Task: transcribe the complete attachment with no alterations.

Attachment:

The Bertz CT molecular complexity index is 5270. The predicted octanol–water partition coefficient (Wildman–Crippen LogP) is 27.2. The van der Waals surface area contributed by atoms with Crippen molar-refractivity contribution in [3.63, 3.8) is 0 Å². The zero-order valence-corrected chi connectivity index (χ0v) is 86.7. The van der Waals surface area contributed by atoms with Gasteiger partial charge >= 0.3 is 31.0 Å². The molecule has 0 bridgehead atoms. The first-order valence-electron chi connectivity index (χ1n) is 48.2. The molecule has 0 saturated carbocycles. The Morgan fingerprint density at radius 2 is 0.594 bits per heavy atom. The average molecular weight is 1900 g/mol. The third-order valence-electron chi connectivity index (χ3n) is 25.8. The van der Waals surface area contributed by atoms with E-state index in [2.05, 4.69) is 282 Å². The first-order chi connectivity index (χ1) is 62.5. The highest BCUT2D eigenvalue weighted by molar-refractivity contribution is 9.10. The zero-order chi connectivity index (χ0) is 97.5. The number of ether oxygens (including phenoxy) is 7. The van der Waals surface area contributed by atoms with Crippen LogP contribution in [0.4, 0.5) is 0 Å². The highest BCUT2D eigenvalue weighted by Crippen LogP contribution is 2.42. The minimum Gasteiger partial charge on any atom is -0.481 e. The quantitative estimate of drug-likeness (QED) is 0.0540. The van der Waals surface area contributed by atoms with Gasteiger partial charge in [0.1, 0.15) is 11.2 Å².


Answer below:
The Bertz CT molecular complexity index is 5270. The predicted octanol–water partition coefficient (Wildman–Crippen LogP) is 27.2. The van der Waals surface area contributed by atoms with Crippen molar-refractivity contribution in [3.63, 3.8) is 0 Å². The zero-order valence-corrected chi connectivity index (χ0v) is 86.7. The van der Waals surface area contributed by atoms with Gasteiger partial charge >= 0.3 is 31.0 Å². The molecule has 0 bridgehead atoms. The first-order valence-electron chi connectivity index (χ1n) is 48.2. The molecule has 0 saturated carbocycles. The Morgan fingerprint density at radius 2 is 0.594 bits per heavy atom. The average molecular weight is 1900 g/mol. The third-order valence-electron chi connectivity index (χ3n) is 25.8. The van der Waals surface area contributed by atoms with E-state index in [2.05, 4.69) is 282 Å². The first-order chi connectivity index (χ1) is 62.5. The highest BCUT2D eigenvalue weighted by molar-refractivity contribution is 9.10. The zero-order chi connectivity index (χ0) is 97.5. The number of ether oxygens (including phenoxy) is 7. The van der Waals surface area contributed by atoms with Crippen LogP contribution in [0.4, 0.5) is 0 Å². The highest BCUT2D eigenvalue weighted by Crippen LogP contribution is 2.42. The minimum Gasteiger partial charge on any atom is -0.481 e. The quantitative estimate of drug-likeness (QED) is 0.0540. The van der Waals surface area contributed by atoms with Gasteiger partial charge in [0.1, 0.15) is 11.2 Å².